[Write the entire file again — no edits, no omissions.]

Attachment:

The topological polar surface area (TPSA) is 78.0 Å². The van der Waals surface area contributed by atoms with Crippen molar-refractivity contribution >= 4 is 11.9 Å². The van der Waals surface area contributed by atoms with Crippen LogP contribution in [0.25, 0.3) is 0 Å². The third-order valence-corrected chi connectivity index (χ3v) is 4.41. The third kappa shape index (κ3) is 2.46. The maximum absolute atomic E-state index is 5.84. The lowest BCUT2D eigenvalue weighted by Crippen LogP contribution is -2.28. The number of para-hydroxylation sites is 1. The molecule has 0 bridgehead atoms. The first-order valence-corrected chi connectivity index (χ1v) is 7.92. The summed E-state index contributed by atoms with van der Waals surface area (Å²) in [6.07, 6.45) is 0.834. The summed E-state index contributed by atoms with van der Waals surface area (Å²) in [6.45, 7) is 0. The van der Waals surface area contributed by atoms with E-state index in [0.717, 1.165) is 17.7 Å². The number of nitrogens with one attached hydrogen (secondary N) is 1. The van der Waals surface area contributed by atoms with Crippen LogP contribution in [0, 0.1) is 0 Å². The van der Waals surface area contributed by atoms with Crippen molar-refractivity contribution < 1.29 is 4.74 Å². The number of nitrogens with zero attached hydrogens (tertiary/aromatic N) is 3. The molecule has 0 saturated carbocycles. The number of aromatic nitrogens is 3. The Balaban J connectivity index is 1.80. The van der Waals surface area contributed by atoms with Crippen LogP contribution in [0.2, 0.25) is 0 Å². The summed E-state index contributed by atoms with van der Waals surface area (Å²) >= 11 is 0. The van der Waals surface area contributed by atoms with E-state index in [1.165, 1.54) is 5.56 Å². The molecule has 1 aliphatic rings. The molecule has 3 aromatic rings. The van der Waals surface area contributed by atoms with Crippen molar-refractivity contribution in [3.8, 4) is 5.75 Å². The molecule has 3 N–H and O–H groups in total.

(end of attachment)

The topological polar surface area (TPSA) is 78.0 Å². The van der Waals surface area contributed by atoms with Crippen molar-refractivity contribution >= 4 is 11.9 Å². The van der Waals surface area contributed by atoms with Crippen LogP contribution in [0.25, 0.3) is 0 Å². The third-order valence-corrected chi connectivity index (χ3v) is 4.41. The third kappa shape index (κ3) is 2.46. The maximum absolute atomic E-state index is 5.84. The lowest BCUT2D eigenvalue weighted by Crippen LogP contribution is -2.28. The number of para-hydroxylation sites is 1. The molecule has 0 bridgehead atoms. The first-order valence-corrected chi connectivity index (χ1v) is 7.92. The summed E-state index contributed by atoms with van der Waals surface area (Å²) in [6.07, 6.45) is 0.834. The summed E-state index contributed by atoms with van der Waals surface area (Å²) in [6.45, 7) is 0. The van der Waals surface area contributed by atoms with E-state index in [0.717, 1.165) is 17.7 Å². The number of nitrogens with one attached hydrogen (secondary N) is 1. The van der Waals surface area contributed by atoms with Crippen LogP contribution in [0, 0.1) is 0 Å². The van der Waals surface area contributed by atoms with Crippen molar-refractivity contribution < 1.29 is 4.74 Å². The number of nitrogens with zero attached hydrogens (tertiary/aromatic N) is 3. The molecule has 0 saturated carbocycles. The number of aromatic nitrogens is 3. The Balaban J connectivity index is 1.80. The van der Waals surface area contributed by atoms with Crippen LogP contribution in [0.2, 0.25) is 0 Å². The summed E-state index contributed by atoms with van der Waals surface area (Å²) >= 11 is 0. The van der Waals surface area contributed by atoms with E-state index in [1.165, 1.54) is 5.56 Å². The molecule has 1 aliphatic rings. The molecule has 3 aromatic rings. The van der Waals surface area contributed by atoms with Crippen molar-refractivity contribution in [3.8, 4) is 5.75 Å². The molecule has 3 N–H and O–H groups in total.